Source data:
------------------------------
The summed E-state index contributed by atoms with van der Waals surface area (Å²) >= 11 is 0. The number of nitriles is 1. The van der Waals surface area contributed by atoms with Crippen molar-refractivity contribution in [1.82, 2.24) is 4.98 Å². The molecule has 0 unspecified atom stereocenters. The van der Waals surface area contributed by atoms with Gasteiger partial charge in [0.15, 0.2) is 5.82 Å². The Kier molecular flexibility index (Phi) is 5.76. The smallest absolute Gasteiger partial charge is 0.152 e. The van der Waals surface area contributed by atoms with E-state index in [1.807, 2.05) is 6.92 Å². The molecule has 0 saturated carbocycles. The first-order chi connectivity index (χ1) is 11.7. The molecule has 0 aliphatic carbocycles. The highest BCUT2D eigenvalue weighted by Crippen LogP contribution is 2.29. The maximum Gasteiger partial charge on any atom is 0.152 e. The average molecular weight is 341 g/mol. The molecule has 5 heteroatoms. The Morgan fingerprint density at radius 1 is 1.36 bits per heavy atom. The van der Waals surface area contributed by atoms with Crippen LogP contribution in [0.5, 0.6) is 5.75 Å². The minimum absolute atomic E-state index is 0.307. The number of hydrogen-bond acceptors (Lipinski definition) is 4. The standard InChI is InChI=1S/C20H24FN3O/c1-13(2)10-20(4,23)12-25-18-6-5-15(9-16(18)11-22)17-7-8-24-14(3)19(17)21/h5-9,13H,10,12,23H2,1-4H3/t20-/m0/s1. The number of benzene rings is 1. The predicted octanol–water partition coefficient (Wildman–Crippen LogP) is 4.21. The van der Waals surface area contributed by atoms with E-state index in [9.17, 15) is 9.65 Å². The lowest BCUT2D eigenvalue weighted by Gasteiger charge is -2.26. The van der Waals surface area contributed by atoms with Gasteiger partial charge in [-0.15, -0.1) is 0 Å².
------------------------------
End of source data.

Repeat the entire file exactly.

The summed E-state index contributed by atoms with van der Waals surface area (Å²) >= 11 is 0. The number of nitriles is 1. The van der Waals surface area contributed by atoms with Crippen molar-refractivity contribution in [1.82, 2.24) is 4.98 Å². The molecule has 0 unspecified atom stereocenters. The van der Waals surface area contributed by atoms with Gasteiger partial charge in [0.15, 0.2) is 5.82 Å². The Kier molecular flexibility index (Phi) is 5.76. The smallest absolute Gasteiger partial charge is 0.152 e. The van der Waals surface area contributed by atoms with E-state index in [1.807, 2.05) is 6.92 Å². The molecule has 0 saturated carbocycles. The first-order chi connectivity index (χ1) is 11.7. The molecule has 0 aliphatic carbocycles. The highest BCUT2D eigenvalue weighted by Crippen LogP contribution is 2.29. The maximum Gasteiger partial charge on any atom is 0.152 e. The average molecular weight is 341 g/mol. The molecule has 5 heteroatoms. The Morgan fingerprint density at radius 1 is 1.36 bits per heavy atom. The van der Waals surface area contributed by atoms with Crippen LogP contribution in [0.5, 0.6) is 5.75 Å². The minimum absolute atomic E-state index is 0.307. The number of hydrogen-bond acceptors (Lipinski definition) is 4. The standard InChI is InChI=1S/C20H24FN3O/c1-13(2)10-20(4,23)12-25-18-6-5-15(9-16(18)11-22)17-7-8-24-14(3)19(17)21/h5-9,13H,10,12,23H2,1-4H3/t20-/m0/s1. The number of benzene rings is 1. The predicted octanol–water partition coefficient (Wildman–Crippen LogP) is 4.21. The van der Waals surface area contributed by atoms with E-state index in [9.17, 15) is 9.65 Å². The lowest BCUT2D eigenvalue weighted by Gasteiger charge is -2.26. The van der Waals surface area contributed by atoms with Gasteiger partial charge in [-0.15, -0.1) is 0 Å².